Monday, August 6, 2007

Reagbushonomics Essay 2: Spending, the Other Half of the Equation

This part in the series will focus on the fiscal policy of the Reagan administration, his priorities and it’s impact upon deficits and the national debt. Ronald Reagan put a great deal of weight into the idea that a major tax cut was necessary. Successfully selling that idea upon a skeptical Democrat-controlled Congress was not easy, but it was passed never the less.

The other half of the equation that got lost was the need to decrease spending at the same time. Reagan’s budget director David Stockman slashed away at certain departmental budgets. However, at the same time that Stockman was proposing massive cuts to certain budgets, he was confronted with another reality. Reagan had been critical of his predecessor in allowing the U.S. military to become weakened and vulnerable during Carter’s administration. Notwithstanding Carter’s development of the Trident Sub program and his failed attempt at his original proposal for an MX Missile system (mobile missiles), conservative think-tanks, many funded by arms manufacturers, had worked on selling the public on the idea that the U.S. was militarily weak relative to the Soviet Union. The result was a massive increase in military spending during the Reagan years. Military spending grew during the 1980’s from $136 billion in 1980 to $282 billion in 1987.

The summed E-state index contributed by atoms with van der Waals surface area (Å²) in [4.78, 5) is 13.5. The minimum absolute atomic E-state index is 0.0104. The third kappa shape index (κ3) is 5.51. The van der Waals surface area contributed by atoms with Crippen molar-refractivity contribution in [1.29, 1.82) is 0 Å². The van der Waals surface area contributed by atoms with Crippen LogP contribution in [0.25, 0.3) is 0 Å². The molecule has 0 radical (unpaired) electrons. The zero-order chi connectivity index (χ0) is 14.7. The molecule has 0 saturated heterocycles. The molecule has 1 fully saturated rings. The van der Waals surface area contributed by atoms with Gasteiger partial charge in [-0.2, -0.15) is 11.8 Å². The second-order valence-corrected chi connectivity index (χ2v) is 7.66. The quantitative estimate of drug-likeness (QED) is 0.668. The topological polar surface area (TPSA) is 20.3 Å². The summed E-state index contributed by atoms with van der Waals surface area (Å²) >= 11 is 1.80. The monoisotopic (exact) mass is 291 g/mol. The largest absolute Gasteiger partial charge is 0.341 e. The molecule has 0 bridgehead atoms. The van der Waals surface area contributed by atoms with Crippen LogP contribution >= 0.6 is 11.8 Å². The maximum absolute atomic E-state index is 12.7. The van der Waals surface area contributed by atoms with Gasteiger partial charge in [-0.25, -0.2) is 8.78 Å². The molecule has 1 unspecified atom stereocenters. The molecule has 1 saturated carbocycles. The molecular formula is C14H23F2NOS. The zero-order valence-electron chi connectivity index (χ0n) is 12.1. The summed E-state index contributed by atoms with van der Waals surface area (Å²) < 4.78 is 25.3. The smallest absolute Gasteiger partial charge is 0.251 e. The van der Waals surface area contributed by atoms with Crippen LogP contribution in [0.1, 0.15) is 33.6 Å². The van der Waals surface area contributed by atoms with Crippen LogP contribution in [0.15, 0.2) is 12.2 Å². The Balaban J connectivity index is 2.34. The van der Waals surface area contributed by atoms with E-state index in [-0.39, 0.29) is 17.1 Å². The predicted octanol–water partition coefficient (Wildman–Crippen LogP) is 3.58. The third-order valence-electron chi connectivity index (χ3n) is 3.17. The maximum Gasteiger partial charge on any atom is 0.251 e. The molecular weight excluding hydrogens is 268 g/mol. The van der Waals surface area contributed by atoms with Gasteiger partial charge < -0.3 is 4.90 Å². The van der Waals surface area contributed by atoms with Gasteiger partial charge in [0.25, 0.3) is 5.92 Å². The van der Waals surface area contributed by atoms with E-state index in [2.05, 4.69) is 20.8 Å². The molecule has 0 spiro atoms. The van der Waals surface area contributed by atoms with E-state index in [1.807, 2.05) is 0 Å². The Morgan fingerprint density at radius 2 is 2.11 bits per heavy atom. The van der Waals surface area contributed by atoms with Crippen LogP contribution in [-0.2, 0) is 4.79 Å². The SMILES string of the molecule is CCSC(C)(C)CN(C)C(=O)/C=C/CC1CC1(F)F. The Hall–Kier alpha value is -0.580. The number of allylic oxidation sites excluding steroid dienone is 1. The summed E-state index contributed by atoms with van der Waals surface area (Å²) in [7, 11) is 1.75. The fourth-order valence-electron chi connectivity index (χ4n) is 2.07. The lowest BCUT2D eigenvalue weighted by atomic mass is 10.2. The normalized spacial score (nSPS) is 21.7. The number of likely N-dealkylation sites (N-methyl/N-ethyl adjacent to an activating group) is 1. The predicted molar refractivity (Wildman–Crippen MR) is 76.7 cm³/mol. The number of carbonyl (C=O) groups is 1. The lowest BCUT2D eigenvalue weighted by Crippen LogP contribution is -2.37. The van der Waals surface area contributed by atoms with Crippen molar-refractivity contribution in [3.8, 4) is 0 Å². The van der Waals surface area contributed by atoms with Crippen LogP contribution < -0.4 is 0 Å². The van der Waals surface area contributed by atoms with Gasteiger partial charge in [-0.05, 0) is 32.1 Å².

Reagan also was reluctant to do anything with social security or medicare, both large components of the budget. The results were quite predictable. The budget deficits that were so alarming during the Carter administration were exceeded greatly and were now approaching $200 billion by 1983, this during a period of relatively high interest rates. These deficits needed to be funded by the Government issuing bonds, bonds at dangerously high interest rates. As a result, interest expense would increase as a part of the federal budget every year. From 1980 to 1984, interest expense would nearly double going from $64 billion in 1980 to $111 billion in 1984. By 1987, interest expense would be $138 billion.

By the end of the Reagan administration, the national debt as a percentage of gross national product (GNP) had gone from 26.8% to 43.2%. The impacts these deficits upon capital markets and upon the distribution of wealth in the United States will be the subject of Essay 3 of this series.

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